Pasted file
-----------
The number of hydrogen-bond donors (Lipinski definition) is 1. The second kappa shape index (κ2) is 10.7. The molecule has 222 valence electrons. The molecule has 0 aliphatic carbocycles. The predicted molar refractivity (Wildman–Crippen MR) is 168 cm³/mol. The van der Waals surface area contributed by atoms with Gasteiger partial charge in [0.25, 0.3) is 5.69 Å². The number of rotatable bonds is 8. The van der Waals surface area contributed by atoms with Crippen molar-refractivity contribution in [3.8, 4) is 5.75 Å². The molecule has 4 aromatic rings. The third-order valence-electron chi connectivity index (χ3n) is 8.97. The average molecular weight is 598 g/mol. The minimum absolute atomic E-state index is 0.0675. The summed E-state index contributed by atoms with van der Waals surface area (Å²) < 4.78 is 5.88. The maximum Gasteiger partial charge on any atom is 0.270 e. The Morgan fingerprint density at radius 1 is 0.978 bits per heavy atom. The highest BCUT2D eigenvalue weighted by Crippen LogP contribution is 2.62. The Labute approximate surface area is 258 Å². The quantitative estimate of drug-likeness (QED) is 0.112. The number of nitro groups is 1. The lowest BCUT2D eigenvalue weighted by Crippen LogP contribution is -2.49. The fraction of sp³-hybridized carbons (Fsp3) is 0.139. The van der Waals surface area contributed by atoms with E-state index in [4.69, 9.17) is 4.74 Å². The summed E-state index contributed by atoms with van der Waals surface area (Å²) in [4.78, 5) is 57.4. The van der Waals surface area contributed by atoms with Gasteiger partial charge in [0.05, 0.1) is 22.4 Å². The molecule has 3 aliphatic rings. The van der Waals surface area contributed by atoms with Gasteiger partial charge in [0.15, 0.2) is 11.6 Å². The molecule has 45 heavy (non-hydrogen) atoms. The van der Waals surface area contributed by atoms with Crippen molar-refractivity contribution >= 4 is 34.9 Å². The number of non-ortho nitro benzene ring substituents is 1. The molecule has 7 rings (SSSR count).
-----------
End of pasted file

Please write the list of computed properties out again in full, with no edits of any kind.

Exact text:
The number of hydrogen-bond donors (Lipinski definition) is 1. The second kappa shape index (κ2) is 10.7. The molecule has 222 valence electrons. The molecule has 0 aliphatic carbocycles. The predicted molar refractivity (Wildman–Crippen MR) is 168 cm³/mol. The van der Waals surface area contributed by atoms with Gasteiger partial charge in [0.25, 0.3) is 5.69 Å². The number of rotatable bonds is 8. The van der Waals surface area contributed by atoms with Crippen molar-refractivity contribution in [3.8, 4) is 5.75 Å². The molecule has 4 aromatic rings. The third-order valence-electron chi connectivity index (χ3n) is 8.97. The average molecular weight is 598 g/mol. The minimum absolute atomic E-state index is 0.0675. The summed E-state index contributed by atoms with van der Waals surface area (Å²) < 4.78 is 5.88. The maximum Gasteiger partial charge on any atom is 0.270 e. The Morgan fingerprint density at radius 1 is 0.978 bits per heavy atom. The highest BCUT2D eigenvalue weighted by Crippen LogP contribution is 2.62. The Labute approximate surface area is 258 Å². The quantitative estimate of drug-likeness (QED) is 0.112. The number of nitro groups is 1. The lowest BCUT2D eigenvalue weighted by Crippen LogP contribution is -2.49. The fraction of sp³-hybridized carbons (Fsp3) is 0.139. The van der Waals surface area contributed by atoms with E-state index in [4.69, 9.17) is 4.74 Å². The summed E-state index contributed by atoms with van der Waals surface area (Å²) in [4.78, 5) is 57.4. The van der Waals surface area contributed by atoms with Gasteiger partial charge in [0.05, 0.1) is 22.4 Å². The molecule has 3 aliphatic rings. The van der Waals surface area contributed by atoms with Gasteiger partial charge in [0.15, 0.2) is 11.6 Å². The molecule has 45 heavy (non-hydrogen) atoms. The van der Waals surface area contributed by atoms with Crippen molar-refractivity contribution >= 4 is 34.9 Å². The number of non-ortho nitro benzene ring substituents is 1. The molecule has 7 rings (SSSR count).